I got home this morning at dawn. My landlord was taking out my bedroom dresser. He and his son-in-law were carrying it down the street – they got as far as the house two doors down before I caught up with them.
“Hey!” I said, “That’s my dresser you’ve got there!”
They didn’t say a word – just went on down the street, carrying it on their shoulders. They were both wearing long black coats and top hats. They cast long shadows under the blood red sun.
I followed them. “I need – at least – some things from it at least,” I said.
They put the dresser down on the sidewalk and turned their backs on me. The son-in-law lit a cigarette.
I opened the top drawer and pulled out a yellow scarf that once belonged to my mother. From the middle drawer I took a Christmas stocking my sister once knitted for me, and from the bottom drawer I chose a photograph of the family sitting together round the dining room table – it was old and had spots on it but I took it anyway – it was the only photo I had of us together. That’s all I could carry.
“Just so you know,” I said and pointed at them, “Just so you realize…”
But they lifted the dresser and walked on down the street with it on their shoulders.
I walked back to the house. Out the front door came the landlord’s mother. She was wearing a black hat with a wide brim and a black silk coat – and she was carrying my small wooden rocking chair.
“That’s mine,” I said. She ignored me.
I watched her as she followed my landlord and his son-in-law down the street. Couldn’t see a van or a truck anywhere. But they all just kept marching away like they knew exactly where they were going.
I was just about to open the front door of the house – and out came the landlord’s daughter, six years old. Her face was pale. Her eyes wide and staring under a layer of blue eye shadow. Her mouth yawned. She was dressed in a fluffy white dress with a gardenia pinned in her wispy golden hair – and she was carrying a stack of my books!
“Just wait a minute,” I said. “Before you go, I should just point out –”
She walked away from the house without a glance at me or even a blink. Jesus.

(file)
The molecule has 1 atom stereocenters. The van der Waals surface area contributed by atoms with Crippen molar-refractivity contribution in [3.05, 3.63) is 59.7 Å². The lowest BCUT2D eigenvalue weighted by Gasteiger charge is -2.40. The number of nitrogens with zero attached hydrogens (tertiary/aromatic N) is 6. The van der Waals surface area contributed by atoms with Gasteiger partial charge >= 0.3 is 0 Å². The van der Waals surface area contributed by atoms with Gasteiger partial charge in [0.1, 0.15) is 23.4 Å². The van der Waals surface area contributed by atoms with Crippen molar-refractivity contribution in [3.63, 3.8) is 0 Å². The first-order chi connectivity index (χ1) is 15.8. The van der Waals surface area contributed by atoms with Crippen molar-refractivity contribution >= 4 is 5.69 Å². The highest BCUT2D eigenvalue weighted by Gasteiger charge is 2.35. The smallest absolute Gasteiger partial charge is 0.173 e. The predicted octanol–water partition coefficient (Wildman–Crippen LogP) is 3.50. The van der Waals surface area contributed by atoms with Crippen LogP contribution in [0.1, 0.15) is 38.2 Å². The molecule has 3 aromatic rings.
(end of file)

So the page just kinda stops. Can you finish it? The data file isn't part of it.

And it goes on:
Here’s what got me – how can a six-year-old child carry a stack of books three feet high! How could she have the strength.
This time I got in through the front door and climbed the three flights of stairs to my apartment. Didn’t see a soul on the way up.
The door to my apartment was open. Walked straight into the kitchen. My table and chairs were gone. Opened the fridge door. Empty. They even took my food, the bastards. All the cupboards bare. My dishes – the ones with the blue fish on them – gone. My vitamins my cutlery my kettle – taken.
I didn’t go into the living room – there was a strange chemical smell coming from there. The hall rug was gone. Bedroom door closed. I opened it. Nothing. No bed, no desk, no chair, no clothes. Curtains – but not mine – closed. I was just turning to go. A man was standing in the hall by the bedroom door.
“I live here,” he said.
“Is that right?” I said and pushed past him. “Did you sign a lease? Because my lease hasn’t run out.”
“I don’t need a lease,” He said. He was a short fat stubby guy, that new tenant, chewing on a toothpick and staring at me like I was an intruder.
“Well, good luck,” I said. “I mean with the landlord.”
“I am the landlord,” he said.
“Sure, fine, whatever you want.”
I walked out and down the stairs. Didn’t see anyone. Not the first-floor tenant or the tenant in the basement. I could hear her music playing faintly though. I thought of knocking on her door to ask her if she still had her lease – and her furniture. But I knew she wouldn’t tell me out of fear of the landlord.
So I just walked out the front door and stood on the sidewalk to see which way my books and furniture had gone. No sign of anyone or anything. The street was empty and silent.
The fear got me then – that fear: The one thing that will happen. Nowhere to go. No one to appeal to. No one to tell me what I was supposed to do next – or how I was supposed to do it. And no chance of compensation or reprieve. I got drenched and shivery with the fear. Shook it off. And it came back.
I walked in the other direction away from the landlord, his son-in-law, his mother, his ashen-face daughter, away from all the precious objects I owned and once held dear, and walked towards the police station in our precinct in order to file a complaint – a complaint I knew would never be heard, would never be filed, would never be recorded, considered or even glanced at – not even for a moment.
I walked and walked. The only other person I saw was a mailman coming towards me as I reached the corner of our street.
“Is there anything for me?” I said. “Because I’m moving. I have to move, you see.”
He looked at me for a second, and walked on by.
“Just wait a minute,” I said. “I want you to know that –”
He broke into a run and disappeared down my street.
I was getting tired. I plodded on step after step away from the house and towards the police station – trying to remember exactly where it was. Each step became heavier and heavier until I finally sat down on a bench by the road. The game was up. The sun bled out white.
Rosalind Goldsmith lives in Toronto. She has written radio plays for CBC Radio Drama and a play for the Blyth Theatre Festival. Her short stories have appeared in journals in the USA, the UK and Canada, including Litro UK and USA, Fairlight Books, the Blue Nib, Chiron Review, Fiction International, Into the Void and most recently the great weather for Media anthology. Her fiction has been nominated for the Pushcart Prize and Best Small Fictions.